How To Throw a Legendary Book Jam. Part 2.
Updated: Nov 23, 2018
So here we go Round Two…ding ding ding.
In Part 1 we covered, What the Hell is a Book Jam, to Venue Ideas, to how to raise funds to pay for the room and last but not least how to put bums on chairs.
So in part 2, we're going to look at creating original content to share on social media, spawning a little event sparkle and Day Zero.
What do you mean original content? Can't I just share the event on Facebook?
Of course, you can... and you should.
But nobody likes the drunk shouty person at the party who only brags about their 2nd hand BMW all night, don’t be that guy.
You need other content to wet the whistle of potential attendees, to get people excited or just simply aware of your event.
Let's strip down one idea into parts. So you get the idea of how to stretch and limber up every part of your event.
Take The Bake Sale Idea
A month before the event.
Start sharing lovely looking bakes, say from Good Food or Pinterest, or wherever to the Facebook event page and your other social media platforms. Ask what people would like you to bring? Ask if peeps are chocolate or coffee? Vanilla or lemon? Ask for advice, for tips.
A couple of weeks before.
Buying in sprinkles? Lightly joke about the price of sprinkles these days.
A week before.
Making tiny icing books, because you're completely crazy and always take everything too far to the determent of your psyche Eli. Post photos of the delirium.
The weekend before.
Do a trial and post about your adventures in butter icing; the idea is to get people talking. The more sad faces, thumbs up, comments you get the more Facebook shares your event.
This is the money shot. Have your posts bursting with energy and fun. Photograph the crap out of your Bakes Sale set up, (see part one for my manic rant about food presentation).
Feed the beast as Vloggers tend to say, and they say quite a lot, since they're trapped in YouTube. I have a theory that they sustain themselves off the souls of felled Vloggers and Likes. But we're sliding off topic...
Tripping Enthusiast & Leisure-Suit Wearer, Mr Z’s top tip
Keep a file or notebook or iron mountain style vault with ninja guards and lasers for all the links you’d like to share. Figure out when the best time is to dump that hot steaming pile of interesting on your platforms and dump away.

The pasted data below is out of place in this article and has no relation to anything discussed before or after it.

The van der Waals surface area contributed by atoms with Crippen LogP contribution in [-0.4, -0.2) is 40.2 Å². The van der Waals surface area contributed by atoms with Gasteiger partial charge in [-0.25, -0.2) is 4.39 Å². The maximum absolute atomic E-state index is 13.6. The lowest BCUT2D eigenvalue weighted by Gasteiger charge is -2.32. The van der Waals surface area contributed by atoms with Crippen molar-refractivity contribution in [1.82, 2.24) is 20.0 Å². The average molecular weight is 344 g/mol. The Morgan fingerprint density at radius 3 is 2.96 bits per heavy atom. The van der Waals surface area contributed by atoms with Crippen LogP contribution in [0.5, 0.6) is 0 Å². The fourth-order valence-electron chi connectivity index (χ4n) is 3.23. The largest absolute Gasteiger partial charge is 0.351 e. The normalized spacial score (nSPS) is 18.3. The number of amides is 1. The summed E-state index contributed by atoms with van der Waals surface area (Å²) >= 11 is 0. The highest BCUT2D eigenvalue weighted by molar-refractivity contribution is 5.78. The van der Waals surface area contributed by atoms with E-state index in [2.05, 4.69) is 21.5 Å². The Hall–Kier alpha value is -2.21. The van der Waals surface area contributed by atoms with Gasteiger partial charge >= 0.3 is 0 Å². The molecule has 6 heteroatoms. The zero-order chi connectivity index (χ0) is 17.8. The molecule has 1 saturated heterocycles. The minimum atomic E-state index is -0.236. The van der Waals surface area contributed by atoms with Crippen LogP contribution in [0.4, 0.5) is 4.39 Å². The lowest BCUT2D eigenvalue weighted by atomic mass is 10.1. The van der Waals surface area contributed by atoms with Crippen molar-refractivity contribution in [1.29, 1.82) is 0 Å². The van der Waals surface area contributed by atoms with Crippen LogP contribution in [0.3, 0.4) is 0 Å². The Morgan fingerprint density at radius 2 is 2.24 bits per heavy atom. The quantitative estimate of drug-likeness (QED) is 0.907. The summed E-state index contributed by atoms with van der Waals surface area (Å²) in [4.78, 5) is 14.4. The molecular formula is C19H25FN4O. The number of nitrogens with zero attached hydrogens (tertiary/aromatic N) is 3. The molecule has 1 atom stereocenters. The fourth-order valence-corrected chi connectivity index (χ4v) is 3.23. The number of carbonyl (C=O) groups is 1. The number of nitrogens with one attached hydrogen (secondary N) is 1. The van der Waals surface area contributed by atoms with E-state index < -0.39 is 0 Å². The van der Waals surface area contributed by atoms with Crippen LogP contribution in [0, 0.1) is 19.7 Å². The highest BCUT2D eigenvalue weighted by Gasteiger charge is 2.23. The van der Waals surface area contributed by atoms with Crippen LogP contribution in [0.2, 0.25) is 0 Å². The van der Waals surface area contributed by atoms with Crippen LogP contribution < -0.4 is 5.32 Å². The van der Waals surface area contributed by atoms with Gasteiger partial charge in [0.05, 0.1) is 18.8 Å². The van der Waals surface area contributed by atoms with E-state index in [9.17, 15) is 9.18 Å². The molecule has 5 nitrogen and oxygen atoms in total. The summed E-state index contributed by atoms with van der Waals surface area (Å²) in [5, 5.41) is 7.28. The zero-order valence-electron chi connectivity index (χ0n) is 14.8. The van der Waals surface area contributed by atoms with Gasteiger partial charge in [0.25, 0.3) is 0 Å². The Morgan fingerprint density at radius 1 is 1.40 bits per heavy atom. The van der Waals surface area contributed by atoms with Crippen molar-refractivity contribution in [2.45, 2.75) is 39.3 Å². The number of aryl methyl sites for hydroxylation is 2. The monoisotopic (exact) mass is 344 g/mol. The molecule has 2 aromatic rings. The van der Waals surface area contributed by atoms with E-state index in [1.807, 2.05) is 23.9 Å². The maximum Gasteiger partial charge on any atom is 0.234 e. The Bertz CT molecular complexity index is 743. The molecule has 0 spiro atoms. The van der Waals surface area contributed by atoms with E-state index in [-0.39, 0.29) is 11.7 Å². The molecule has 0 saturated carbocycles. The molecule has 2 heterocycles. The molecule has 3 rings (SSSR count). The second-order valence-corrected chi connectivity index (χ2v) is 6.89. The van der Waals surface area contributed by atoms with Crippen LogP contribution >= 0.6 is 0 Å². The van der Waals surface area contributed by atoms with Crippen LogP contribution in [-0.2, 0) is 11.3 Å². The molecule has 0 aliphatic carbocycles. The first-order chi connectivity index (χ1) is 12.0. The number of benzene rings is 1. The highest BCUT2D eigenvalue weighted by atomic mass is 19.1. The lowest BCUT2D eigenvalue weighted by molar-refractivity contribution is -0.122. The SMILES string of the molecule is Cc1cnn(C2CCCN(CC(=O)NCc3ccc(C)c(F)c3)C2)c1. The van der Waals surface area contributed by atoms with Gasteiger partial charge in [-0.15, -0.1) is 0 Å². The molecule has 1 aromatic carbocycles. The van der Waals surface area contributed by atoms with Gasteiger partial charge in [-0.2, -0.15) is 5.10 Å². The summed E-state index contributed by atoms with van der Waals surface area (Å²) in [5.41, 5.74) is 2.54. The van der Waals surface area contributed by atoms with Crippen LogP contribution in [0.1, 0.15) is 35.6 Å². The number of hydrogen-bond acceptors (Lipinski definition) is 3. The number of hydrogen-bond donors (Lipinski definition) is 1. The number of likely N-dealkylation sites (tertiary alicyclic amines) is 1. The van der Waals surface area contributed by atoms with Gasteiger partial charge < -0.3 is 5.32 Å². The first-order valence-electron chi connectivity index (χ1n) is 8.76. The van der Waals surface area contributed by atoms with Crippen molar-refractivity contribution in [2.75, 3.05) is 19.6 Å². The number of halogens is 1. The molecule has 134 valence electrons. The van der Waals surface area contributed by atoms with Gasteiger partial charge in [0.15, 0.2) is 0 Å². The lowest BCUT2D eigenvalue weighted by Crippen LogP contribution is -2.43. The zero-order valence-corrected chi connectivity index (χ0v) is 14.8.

So smarty pants, what do I do if I'm not pushing cupcakes?
Okay well here are some general ideas for content.
You're performing author's bio's, along with a photo of them looking aloof and intelligent.
Bio's of the books being featured.
Cute animals that pretend they read.
Articles that talk about reading/books/publishing/writers in general.
Follow my little doodle on the how's and share away.
I can't tell you how often to post, such things are unknown, like the event horizon or the 12 herbs and spices on a certain sweaty chicken. Too much you piss people off, too little and your event melts to nothing like the Wicked Witch of the West at a bathhouse. Find your sweet spot and work it baby.
So what next?
Hopefully, you're familiar with the space you have to work with, if not make time to visit. Do a light sketch of how you'd like everything slotted together. Ask these questions;
Where is the 'stage?' and is there a place to hang any signage.
Seating? Rows of chairs, or chairs and tables? Rows of chairs, feels more formal. You will get some issues with where to put your drinks and coats and bags but it does encourage more mingling after. Table and chairs feel more hip and relaxed but can create distractions during the readings as people fight their way around the space.
Mike or no mike?
Best place to put the Book Table?
You’ll need at least one table to set up the books. It can seem smart to put the book table by the front door. Everyone will see it right? No. As people stop to look and hopefully buy your hard-written novels, it creates a bottleneck of 'excuse me' and shoved backs. People who liked to browse will be bulldozed out of the way by the nicotine posse. You won't create a wonderful mini bookshop; you'll just create an angry mob. Place it somewhere a bit more out of the way and drive people to it.